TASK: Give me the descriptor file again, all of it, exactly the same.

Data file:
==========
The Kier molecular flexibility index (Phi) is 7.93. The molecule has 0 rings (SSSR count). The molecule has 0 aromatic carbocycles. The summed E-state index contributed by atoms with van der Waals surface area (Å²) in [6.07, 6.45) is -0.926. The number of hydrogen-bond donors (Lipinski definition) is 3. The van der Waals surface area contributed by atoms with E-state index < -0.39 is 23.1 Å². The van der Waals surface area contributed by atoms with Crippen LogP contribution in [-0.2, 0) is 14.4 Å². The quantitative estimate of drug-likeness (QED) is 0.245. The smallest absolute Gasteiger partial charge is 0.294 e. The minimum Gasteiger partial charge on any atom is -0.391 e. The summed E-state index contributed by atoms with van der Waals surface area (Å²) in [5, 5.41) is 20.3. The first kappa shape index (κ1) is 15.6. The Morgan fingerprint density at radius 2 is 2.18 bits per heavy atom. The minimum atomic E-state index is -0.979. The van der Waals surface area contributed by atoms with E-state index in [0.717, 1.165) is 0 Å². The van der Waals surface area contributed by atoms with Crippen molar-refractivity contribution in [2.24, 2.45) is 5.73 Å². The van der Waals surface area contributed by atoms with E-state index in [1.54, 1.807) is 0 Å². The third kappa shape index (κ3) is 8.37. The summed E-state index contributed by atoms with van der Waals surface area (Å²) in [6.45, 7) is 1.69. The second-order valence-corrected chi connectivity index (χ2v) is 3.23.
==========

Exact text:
The Kier molecular flexibility index (Phi) is 7.93. The molecule has 0 rings (SSSR count). The molecule has 0 aromatic carbocycles. The summed E-state index contributed by atoms with van der Waals surface area (Å²) in [6.07, 6.45) is -0.926. The number of hydrogen-bond donors (Lipinski definition) is 3. The van der Waals surface area contributed by atoms with E-state index < -0.39 is 23.1 Å². The van der Waals surface area contributed by atoms with Crippen LogP contribution in [-0.2, 0) is 14.4 Å². The quantitative estimate of drug-likeness (QED) is 0.245. The smallest absolute Gasteiger partial charge is 0.294 e. The minimum Gasteiger partial charge on any atom is -0.391 e. The summed E-state index contributed by atoms with van der Waals surface area (Å²) in [5, 5.41) is 20.3. The first kappa shape index (κ1) is 15.6. The Morgan fingerprint density at radius 2 is 2.18 bits per heavy atom. The minimum atomic E-state index is -0.979. The van der Waals surface area contributed by atoms with E-state index in [0.717, 1.165) is 0 Å². The van der Waals surface area contributed by atoms with Crippen molar-refractivity contribution in [2.24, 2.45) is 5.73 Å². The van der Waals surface area contributed by atoms with E-state index in [1.54, 1.807) is 0 Å². The third kappa shape index (κ3) is 8.37. The summed E-state index contributed by atoms with van der Waals surface area (Å²) in [6.45, 7) is 1.69. The second-order valence-corrected chi connectivity index (χ2v) is 3.23.